Examine the tension experienced by African-Americans as they struggled to establish a vibrant and meaningful identity based on the promises of liberty and equality in the midst of a society that was ambivalent towards them and sought to impose an inferior definition upon them.
The primary sources used are drawn from a time of great change that begins after Reconstruction's brief promise of full citizenship and ends with the First World War's Great Migration, when many African-Americans sought greater freedoms and opportunities by leaving the South for booming industrial cities elsewhere in the nation.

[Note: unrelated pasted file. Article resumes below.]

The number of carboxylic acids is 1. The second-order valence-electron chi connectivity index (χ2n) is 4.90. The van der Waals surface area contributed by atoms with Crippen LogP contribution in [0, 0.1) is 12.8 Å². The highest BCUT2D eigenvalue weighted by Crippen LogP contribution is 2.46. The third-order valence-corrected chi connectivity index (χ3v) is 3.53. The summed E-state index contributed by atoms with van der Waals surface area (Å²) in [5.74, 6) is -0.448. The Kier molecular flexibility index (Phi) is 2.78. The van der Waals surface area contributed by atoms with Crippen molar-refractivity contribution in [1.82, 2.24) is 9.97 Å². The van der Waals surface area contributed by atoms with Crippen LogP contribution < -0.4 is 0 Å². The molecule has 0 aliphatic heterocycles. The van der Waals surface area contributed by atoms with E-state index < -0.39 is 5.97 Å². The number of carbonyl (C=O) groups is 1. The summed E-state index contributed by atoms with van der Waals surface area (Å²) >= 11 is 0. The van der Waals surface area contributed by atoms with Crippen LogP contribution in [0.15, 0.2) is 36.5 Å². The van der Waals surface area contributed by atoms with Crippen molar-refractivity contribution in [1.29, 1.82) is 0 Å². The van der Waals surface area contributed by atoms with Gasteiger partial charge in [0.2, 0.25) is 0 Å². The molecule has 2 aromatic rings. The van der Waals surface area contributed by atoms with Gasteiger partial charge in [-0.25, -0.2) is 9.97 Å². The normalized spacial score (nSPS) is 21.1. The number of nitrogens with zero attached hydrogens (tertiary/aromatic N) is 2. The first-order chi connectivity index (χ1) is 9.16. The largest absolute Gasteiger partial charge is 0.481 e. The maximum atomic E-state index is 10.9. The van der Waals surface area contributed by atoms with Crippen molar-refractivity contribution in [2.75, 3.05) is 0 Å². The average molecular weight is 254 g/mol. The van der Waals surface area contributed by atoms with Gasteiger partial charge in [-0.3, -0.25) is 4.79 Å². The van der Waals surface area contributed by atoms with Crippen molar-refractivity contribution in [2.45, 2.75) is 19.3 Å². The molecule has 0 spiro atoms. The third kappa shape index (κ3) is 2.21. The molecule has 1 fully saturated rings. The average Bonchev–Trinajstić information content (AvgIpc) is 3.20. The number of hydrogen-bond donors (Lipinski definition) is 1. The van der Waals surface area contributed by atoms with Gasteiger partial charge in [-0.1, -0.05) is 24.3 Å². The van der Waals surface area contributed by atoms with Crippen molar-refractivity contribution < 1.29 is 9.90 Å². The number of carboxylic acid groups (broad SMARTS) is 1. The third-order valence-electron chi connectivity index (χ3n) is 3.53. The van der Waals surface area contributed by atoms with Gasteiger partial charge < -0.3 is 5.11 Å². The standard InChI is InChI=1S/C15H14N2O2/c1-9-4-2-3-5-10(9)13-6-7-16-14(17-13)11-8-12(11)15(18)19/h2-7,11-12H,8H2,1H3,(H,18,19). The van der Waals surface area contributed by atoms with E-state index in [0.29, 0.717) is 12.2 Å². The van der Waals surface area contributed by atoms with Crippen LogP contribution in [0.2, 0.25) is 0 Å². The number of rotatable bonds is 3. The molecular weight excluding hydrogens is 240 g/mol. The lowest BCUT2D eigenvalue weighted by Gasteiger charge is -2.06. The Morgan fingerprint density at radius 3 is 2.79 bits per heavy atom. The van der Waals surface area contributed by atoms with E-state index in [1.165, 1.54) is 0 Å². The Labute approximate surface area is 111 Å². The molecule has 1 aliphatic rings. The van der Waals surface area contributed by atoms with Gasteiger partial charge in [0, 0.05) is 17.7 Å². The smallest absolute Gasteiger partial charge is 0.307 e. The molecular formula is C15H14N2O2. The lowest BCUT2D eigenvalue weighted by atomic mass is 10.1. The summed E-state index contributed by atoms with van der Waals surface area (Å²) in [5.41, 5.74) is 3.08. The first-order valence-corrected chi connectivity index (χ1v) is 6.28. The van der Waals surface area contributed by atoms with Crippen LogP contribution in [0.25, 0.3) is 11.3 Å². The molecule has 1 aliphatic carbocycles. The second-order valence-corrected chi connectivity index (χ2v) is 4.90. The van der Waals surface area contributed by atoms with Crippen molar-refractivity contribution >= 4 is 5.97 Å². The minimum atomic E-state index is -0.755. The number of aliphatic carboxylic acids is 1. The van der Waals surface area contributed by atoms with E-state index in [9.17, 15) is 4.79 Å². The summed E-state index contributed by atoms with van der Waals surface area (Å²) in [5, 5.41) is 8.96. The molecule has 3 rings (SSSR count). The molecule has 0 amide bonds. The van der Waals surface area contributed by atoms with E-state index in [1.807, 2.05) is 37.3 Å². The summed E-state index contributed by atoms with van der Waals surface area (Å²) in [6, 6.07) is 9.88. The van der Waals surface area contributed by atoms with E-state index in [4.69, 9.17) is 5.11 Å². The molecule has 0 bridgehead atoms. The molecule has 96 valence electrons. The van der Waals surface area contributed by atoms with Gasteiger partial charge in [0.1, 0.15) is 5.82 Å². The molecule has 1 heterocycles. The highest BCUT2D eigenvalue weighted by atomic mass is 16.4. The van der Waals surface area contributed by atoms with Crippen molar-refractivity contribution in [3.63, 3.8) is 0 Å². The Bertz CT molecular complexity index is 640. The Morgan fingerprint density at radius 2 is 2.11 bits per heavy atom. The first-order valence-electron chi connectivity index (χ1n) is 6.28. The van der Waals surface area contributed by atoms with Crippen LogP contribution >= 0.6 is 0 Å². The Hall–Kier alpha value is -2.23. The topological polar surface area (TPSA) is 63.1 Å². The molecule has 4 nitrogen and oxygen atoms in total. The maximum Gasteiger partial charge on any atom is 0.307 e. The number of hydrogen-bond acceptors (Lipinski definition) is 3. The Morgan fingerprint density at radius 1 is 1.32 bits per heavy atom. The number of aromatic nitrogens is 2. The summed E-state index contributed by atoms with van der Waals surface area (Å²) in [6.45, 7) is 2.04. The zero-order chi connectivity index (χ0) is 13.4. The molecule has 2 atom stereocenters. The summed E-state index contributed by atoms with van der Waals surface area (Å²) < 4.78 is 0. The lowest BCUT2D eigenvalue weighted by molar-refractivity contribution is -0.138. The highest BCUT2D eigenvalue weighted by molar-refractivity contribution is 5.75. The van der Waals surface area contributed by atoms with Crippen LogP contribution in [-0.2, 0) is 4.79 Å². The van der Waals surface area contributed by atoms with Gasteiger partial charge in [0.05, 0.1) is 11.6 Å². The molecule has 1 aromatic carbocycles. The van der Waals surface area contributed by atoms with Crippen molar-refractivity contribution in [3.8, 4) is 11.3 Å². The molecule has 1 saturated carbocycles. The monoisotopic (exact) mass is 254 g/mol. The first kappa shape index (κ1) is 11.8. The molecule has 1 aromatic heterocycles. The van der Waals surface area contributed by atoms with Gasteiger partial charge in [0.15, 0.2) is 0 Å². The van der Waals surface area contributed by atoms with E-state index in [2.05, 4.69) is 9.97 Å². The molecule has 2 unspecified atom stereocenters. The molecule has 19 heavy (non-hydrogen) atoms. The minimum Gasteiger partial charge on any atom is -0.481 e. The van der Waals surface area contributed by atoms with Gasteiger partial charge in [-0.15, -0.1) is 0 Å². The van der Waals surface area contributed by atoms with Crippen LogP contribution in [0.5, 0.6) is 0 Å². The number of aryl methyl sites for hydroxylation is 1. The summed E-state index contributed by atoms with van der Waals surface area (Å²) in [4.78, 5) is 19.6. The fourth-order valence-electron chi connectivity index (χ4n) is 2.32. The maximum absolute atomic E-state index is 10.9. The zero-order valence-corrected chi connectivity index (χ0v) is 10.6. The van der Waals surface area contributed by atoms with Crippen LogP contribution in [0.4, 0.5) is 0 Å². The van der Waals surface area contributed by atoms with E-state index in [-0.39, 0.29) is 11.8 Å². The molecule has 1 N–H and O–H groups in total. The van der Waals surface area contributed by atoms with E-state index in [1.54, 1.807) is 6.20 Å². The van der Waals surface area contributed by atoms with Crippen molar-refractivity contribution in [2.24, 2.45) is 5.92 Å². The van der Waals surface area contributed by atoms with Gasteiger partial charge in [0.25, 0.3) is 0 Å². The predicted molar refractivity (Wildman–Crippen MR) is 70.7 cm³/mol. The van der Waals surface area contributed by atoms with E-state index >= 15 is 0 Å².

The central question posed by these primary sources is how African-Americans were able to form a meaningful identity for themselves, reject the inferior images fastened upon them, and still maintain the strength to keep "from being torn asunder." Using the primary sources presented here, look for answers that bring your ideas together in ways that reflect the richness of the African-American experience.
- Recognize how African-Americans survived in an environment in which they were considered inferior;
- Identify ways in which African-Americans sustained for themselves a vibrant culture;
- Appreciate how personal identity requires coming to terms with external pressures; and
- Recognize how common, shared experiences shape a people's identity.
- Three to five classes
Recommended Grade Level
- African American History
- Culture & Folklife
- Rise of Industrial America, 1876-1900
Scott Culclasure & Pat Adams-Caskie